Jack Benny and Dad

jack bennyJack Benny was in the top five of all-time show business personalities. As a kid in the late 1950’s and early 60’s , I watched his tv show and laughed like everyone else. Jack was beloved by all his peers which is unusual in a competitive world. His stage persona was that of a vain cheapskate. This was a scriptwriter’s dream and it did him well for close to sixty years. He died in 1974 at the age of eighty after pretending to be 39 for so many years.

My father celebrated his own eightieth birthday in October, 2002 by falling down and breaking both ankles. He had just left his car and had walked up the stairs to his townhouse. Once inside, he tripped in the foyer and that was that. Somehow my mother helped him into a chair and she called me to come over. I did and it was in the late evening time. A private ambulance service brought him to the hospital of choice. We waited in the emergency area and by 11pm the doctors had done their thing. They bandaged him up as best as possible and told me to take him home.
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There She Went Miss America

I used to watch The Miss America as well as the Miss Universe beauty contests as a kid in the late 1950’s and throughout the 60’s. The Miss America contest would appear in the late summer and the entire family would look forward to it. It was a tv ratings blockbuster. I was too young and innocent to think much about the lure of seeing good looking women in bathing suits. As everyone else, it was a matter of pride hoping that the representative from my state of Illinois would win. There’d also be the endless wait for the moment Bert Parks would sing the signature song “Here She Is….”. And le’ts not forget the time-wasting Toni Home Permament commercials.
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Bring Back What’s My Line

As a kid in the early 1960’s, the tv shows I watched were part of a group decision. There was only one set for a family of four kids (for the time being) and two parental units. My three sisters had their preference for girlie shows, but, we all always wanted to watch what we thought must have been meant for adult viewing. As if we got extra credit for trying to make ourselves seem more sophisticated than we were.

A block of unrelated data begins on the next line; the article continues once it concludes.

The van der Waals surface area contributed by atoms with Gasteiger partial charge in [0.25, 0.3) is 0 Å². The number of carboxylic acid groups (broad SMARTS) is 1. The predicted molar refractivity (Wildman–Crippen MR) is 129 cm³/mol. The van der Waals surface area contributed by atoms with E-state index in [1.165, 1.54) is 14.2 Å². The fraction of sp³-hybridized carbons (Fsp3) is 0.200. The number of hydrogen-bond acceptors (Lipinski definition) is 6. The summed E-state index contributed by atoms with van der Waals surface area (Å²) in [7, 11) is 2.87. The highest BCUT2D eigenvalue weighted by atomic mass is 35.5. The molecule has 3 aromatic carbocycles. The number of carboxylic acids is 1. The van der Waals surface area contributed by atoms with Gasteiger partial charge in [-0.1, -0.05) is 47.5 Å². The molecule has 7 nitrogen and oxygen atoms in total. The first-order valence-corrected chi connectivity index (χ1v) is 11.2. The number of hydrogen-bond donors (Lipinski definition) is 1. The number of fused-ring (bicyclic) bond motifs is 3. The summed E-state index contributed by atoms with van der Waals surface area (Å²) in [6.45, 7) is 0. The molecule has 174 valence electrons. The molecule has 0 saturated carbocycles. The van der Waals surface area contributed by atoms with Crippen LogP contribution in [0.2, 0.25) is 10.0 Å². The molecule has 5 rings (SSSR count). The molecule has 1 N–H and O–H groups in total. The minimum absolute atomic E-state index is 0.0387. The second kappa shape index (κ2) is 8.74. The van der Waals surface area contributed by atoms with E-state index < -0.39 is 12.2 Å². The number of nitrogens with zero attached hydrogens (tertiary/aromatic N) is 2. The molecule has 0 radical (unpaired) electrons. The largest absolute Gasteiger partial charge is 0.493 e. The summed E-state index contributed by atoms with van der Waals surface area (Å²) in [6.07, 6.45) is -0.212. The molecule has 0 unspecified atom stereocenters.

In those days, if a show got good ratings, it stayed on the air for several years. Good ratings meant that they were drawing lots of people on a regular basis. Of course, this was before cable and dishes that give you anywhere from 50 to 150 channels to choose from. In the big cities, you were glad to have five or six channels. In 1973, All in The Family one week drew a 33.7 rating which translated into a 54 share. This meant that fifty-four percent of all tv’s in use were watching Archie Bunker pontificate. Today, the most watched shows are ecstatic to get up to 25 percent of the sets in use.
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Whatever Happened to TV Westerns?

Back in the late 1950’s and early 1960’s, there were more than twenty western shows on TV at one time. Each one had a gimmick. There was Bat Masterson with his cane and derby hat, Chuck Connors with a sawed off shotgun, Richard Boone with his unique calling card, Nick Adams wearing a rebel hat and so on…

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